Monday, May 19, 2014

Good Bye to the Napa Valley...

I have decided to work more for less pay. A dumb idea. I've had this psych job in the Napa Valley for eleven years. For the past six years, I've been traveling 330 miles round trip, at first twice a month, and then--starting three years ago--- once a week. During this time, I've spent a large amount of time away from home. The trips got more and more burdensome. I get more and more homesick.

Satellite radio helped---a present Joni gave me for Christmas. I spend a lot of time in the car. I eat way too many meals while traveling on the road, wiping the French fry grease on my car seat--spilling sodas and ketchup on the passenger side seat as I wrestle with a fast food meal while driving. I eat way too many of these; they are just too convenient while traveling. I've pretty much lived out of the car. Many trips I just left my clothes in the car even when I got home.

For the last six years, I've stayed at Crystal Springs---an old haunted turn-of-the-century Nursing Dorm on my hospital's campus. Many of us older nurses travel to work here in the Napa Valley. We can't afford to live here, so we stay in the Nurses Dorm. It has helped us traveling nurses get close to each other. We have become second family. There have been many nights when we've had a few beers in the Crystal Springs parking lot, enjoying the ocean breeze as it travels up the Napa Valley at night. We'd have beers (against the Adventist Hospital rules, for sure) and we'd process the sometimes violent events that happen on a psychiatric unit. Its a little like going off to war together; only other psychiatric nurses understand the locked and secretive world of a mental health unit.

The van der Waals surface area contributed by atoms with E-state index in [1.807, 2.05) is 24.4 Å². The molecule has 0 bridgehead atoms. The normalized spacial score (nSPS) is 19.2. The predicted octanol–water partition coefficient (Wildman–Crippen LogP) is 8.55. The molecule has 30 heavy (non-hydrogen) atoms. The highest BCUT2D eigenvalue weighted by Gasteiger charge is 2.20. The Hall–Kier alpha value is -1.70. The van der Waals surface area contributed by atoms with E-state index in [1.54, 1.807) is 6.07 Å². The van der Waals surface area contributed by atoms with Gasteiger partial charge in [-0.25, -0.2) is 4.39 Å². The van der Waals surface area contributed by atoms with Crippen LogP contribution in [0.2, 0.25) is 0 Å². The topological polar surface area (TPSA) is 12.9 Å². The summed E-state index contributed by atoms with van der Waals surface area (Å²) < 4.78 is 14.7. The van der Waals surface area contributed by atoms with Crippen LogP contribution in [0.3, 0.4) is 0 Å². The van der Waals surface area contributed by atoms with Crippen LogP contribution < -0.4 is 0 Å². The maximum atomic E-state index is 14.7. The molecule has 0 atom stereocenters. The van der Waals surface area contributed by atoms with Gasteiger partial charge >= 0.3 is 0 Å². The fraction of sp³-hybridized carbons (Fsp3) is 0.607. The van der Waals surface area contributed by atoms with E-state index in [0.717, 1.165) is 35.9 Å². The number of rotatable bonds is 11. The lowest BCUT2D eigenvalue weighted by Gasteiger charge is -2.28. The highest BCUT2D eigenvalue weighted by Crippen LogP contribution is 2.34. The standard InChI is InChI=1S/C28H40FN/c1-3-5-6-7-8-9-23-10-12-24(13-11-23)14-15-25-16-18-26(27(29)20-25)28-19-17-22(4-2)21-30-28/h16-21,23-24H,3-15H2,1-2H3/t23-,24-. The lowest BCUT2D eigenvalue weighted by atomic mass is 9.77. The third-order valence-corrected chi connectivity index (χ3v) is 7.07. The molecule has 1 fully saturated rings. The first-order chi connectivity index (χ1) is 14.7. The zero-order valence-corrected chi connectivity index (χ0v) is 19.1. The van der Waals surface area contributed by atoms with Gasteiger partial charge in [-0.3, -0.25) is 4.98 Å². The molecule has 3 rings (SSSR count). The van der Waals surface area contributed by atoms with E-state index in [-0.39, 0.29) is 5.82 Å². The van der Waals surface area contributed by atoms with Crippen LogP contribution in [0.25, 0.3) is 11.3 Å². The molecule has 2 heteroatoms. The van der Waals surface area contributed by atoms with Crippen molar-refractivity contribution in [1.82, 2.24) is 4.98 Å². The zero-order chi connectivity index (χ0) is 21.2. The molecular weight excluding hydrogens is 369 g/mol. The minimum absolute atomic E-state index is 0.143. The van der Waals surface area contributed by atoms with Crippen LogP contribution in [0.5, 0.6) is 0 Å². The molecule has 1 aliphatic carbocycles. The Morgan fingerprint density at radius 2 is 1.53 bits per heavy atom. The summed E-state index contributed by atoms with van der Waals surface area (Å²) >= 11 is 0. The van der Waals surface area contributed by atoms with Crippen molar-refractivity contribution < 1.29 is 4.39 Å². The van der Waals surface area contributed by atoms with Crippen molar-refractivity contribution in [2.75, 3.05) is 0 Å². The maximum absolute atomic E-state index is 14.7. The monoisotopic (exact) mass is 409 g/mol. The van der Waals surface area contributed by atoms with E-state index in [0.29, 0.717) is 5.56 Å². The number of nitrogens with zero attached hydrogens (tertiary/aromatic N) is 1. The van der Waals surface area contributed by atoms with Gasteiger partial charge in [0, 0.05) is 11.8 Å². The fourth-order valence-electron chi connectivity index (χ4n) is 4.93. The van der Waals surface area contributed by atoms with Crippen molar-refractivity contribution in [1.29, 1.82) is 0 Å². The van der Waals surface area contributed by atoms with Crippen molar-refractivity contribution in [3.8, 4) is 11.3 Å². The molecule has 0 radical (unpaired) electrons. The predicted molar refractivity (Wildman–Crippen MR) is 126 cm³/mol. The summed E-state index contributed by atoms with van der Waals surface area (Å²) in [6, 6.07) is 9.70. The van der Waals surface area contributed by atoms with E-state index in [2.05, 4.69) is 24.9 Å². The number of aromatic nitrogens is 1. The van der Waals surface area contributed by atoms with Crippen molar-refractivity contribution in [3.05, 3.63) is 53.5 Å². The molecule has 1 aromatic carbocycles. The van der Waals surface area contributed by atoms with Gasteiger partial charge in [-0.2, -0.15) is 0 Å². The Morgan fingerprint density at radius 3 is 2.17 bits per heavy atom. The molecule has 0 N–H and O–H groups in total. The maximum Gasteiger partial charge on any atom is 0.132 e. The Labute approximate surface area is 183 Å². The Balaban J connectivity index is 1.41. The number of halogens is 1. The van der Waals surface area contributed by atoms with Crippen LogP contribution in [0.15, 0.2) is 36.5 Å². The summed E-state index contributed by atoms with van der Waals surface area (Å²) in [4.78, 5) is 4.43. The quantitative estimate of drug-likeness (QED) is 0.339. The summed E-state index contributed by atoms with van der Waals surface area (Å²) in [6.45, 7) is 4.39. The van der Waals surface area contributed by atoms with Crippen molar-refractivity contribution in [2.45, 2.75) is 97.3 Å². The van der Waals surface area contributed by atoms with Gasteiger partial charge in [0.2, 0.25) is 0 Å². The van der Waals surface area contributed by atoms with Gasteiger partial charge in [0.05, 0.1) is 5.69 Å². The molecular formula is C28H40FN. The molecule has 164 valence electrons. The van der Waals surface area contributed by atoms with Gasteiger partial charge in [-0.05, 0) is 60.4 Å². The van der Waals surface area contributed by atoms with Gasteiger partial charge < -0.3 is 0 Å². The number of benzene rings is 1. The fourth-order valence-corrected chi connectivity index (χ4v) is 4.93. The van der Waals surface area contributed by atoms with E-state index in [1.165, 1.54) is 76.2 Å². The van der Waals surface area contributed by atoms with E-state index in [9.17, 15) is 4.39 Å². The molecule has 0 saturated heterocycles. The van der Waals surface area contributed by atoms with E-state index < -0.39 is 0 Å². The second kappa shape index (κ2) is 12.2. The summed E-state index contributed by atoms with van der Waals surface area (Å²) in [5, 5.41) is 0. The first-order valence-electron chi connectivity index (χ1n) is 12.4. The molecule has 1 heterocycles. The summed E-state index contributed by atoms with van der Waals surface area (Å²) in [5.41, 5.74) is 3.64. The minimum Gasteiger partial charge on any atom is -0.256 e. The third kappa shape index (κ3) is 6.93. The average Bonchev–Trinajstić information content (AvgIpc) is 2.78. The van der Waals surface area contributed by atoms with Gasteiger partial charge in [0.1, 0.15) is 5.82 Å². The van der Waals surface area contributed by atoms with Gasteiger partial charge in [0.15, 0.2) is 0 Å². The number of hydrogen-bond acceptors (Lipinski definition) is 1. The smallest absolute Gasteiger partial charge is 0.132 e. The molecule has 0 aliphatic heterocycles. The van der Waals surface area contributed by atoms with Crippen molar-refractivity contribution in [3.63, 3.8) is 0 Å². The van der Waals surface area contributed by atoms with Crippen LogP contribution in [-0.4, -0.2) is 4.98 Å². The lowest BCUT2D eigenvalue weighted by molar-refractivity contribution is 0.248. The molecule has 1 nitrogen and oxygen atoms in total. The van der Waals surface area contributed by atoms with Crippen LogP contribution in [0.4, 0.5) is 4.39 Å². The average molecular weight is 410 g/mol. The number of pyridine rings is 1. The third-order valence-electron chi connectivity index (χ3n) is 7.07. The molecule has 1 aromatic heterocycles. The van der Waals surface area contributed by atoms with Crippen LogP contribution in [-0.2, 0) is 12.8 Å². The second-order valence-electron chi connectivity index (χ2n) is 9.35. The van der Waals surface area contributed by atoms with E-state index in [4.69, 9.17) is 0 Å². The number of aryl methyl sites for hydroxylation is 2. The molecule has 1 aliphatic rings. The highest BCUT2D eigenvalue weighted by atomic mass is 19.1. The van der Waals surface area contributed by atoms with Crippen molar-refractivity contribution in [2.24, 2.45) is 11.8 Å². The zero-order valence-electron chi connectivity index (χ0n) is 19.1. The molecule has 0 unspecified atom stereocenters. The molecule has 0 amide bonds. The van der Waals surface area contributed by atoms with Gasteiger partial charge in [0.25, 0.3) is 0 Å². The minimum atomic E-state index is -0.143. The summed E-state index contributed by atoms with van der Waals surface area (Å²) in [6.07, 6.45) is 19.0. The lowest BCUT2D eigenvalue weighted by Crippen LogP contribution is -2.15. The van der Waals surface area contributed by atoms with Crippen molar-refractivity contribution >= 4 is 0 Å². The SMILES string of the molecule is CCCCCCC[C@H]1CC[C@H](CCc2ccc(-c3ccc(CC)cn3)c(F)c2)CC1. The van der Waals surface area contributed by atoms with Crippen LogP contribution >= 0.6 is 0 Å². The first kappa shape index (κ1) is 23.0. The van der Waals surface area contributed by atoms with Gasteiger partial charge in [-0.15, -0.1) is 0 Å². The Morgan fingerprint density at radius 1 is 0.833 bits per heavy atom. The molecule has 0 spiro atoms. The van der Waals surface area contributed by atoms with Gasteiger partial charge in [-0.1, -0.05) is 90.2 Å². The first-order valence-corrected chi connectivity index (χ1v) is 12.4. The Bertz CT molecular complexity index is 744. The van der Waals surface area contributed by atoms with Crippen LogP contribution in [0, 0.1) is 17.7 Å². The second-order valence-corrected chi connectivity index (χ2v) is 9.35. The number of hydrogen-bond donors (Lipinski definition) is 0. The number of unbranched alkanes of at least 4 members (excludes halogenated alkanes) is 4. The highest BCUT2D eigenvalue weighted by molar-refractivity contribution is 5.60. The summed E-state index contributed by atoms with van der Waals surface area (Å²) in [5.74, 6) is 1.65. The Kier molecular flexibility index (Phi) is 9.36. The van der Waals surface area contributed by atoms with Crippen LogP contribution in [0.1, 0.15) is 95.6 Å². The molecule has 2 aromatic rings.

On the 9th of June, all of this will come to an end. I've decided to take a job in Chico as a home health psych nurse. I will actually drive more miles in my new job---I will have all of Tehama and Butte Counties as my territory. But I will get to go home every night.

There are plenty of reasons for not taking this new job: I will earn a lot less money; the health insurance is awful (to insure Joni it will cost us $700 a month); I won't have the worker camaraderie with fellow nurses I have now. Home health nursing can be lonely work.

So why do it? Because the travel has worn me out. I miss being home. I miss Joni. I miss the girls (although they are moving out in June to live with their mother). I miss the dogs. I miss taking walks. I miss the canyon. I miss my trail camera. I miss working on the house and the yard.

It is hard to have two homes. Time to just have one home.


  1. Happy for you Allan. I, too, miss the camaraderie of those parking lot get-to-gethers but the traveling...not so much and your journey has been much, much further. Being home at night will be so worth the cut in pay. Blessings my friend as you start a new begining.

  2. Praying for you as you transition to this new adventuire in your life.

  3. We are like salmon; inevitably returning to our home stream.